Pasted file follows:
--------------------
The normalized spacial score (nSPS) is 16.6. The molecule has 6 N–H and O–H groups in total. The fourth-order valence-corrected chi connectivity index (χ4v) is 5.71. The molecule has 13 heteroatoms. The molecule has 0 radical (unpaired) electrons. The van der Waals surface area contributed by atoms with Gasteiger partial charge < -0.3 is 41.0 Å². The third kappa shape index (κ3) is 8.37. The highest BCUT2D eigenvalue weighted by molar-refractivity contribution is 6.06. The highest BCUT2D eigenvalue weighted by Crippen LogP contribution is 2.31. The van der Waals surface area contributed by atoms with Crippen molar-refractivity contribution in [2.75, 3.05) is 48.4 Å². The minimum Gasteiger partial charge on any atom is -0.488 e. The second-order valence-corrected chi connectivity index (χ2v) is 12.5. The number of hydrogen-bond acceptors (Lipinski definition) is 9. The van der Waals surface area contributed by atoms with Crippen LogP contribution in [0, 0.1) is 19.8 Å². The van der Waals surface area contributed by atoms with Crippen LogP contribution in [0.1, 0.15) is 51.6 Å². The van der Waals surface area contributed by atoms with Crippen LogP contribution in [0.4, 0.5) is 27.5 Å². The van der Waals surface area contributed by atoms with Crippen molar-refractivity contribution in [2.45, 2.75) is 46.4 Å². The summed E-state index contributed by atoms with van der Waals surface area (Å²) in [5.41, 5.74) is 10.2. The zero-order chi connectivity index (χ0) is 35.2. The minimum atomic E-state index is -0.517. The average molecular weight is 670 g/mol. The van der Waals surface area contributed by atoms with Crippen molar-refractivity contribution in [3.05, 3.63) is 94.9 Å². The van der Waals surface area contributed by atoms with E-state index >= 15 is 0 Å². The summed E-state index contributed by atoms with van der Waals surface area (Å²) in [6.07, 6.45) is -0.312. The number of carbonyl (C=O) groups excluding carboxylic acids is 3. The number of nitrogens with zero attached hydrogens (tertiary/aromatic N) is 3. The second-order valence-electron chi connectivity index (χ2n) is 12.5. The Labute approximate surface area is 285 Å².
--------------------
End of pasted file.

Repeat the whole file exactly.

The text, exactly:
The normalized spacial score (nSPS) is 16.6. The molecule has 6 N–H and O–H groups in total. The fourth-order valence-corrected chi connectivity index (χ4v) is 5.71. The molecule has 13 heteroatoms. The molecule has 0 radical (unpaired) electrons. The van der Waals surface area contributed by atoms with Gasteiger partial charge < -0.3 is 41.0 Å². The third kappa shape index (κ3) is 8.37. The highest BCUT2D eigenvalue weighted by molar-refractivity contribution is 6.06. The highest BCUT2D eigenvalue weighted by Crippen LogP contribution is 2.31. The van der Waals surface area contributed by atoms with Crippen molar-refractivity contribution in [2.75, 3.05) is 48.4 Å². The minimum Gasteiger partial charge on any atom is -0.488 e. The second-order valence-corrected chi connectivity index (χ2v) is 12.5. The number of hydrogen-bond acceptors (Lipinski definition) is 9. The van der Waals surface area contributed by atoms with Crippen LogP contribution in [0, 0.1) is 19.8 Å². The van der Waals surface area contributed by atoms with Crippen LogP contribution in [0.1, 0.15) is 51.6 Å². The van der Waals surface area contributed by atoms with Crippen LogP contribution in [0.4, 0.5) is 27.5 Å². The van der Waals surface area contributed by atoms with Crippen molar-refractivity contribution in [2.45, 2.75) is 46.4 Å². The summed E-state index contributed by atoms with van der Waals surface area (Å²) in [5.41, 5.74) is 10.2. The zero-order chi connectivity index (χ0) is 35.2. The minimum atomic E-state index is -0.517. The average molecular weight is 670 g/mol. The van der Waals surface area contributed by atoms with Crippen molar-refractivity contribution in [3.05, 3.63) is 94.9 Å². The van der Waals surface area contributed by atoms with E-state index >= 15 is 0 Å². The summed E-state index contributed by atoms with van der Waals surface area (Å²) in [6.07, 6.45) is -0.312. The number of carbonyl (C=O) groups excluding carboxylic acids is 3. The number of nitrogens with zero attached hydrogens (tertiary/aromatic N) is 3. The second-order valence-electron chi connectivity index (χ2n) is 12.5. The Labute approximate surface area is 285 Å².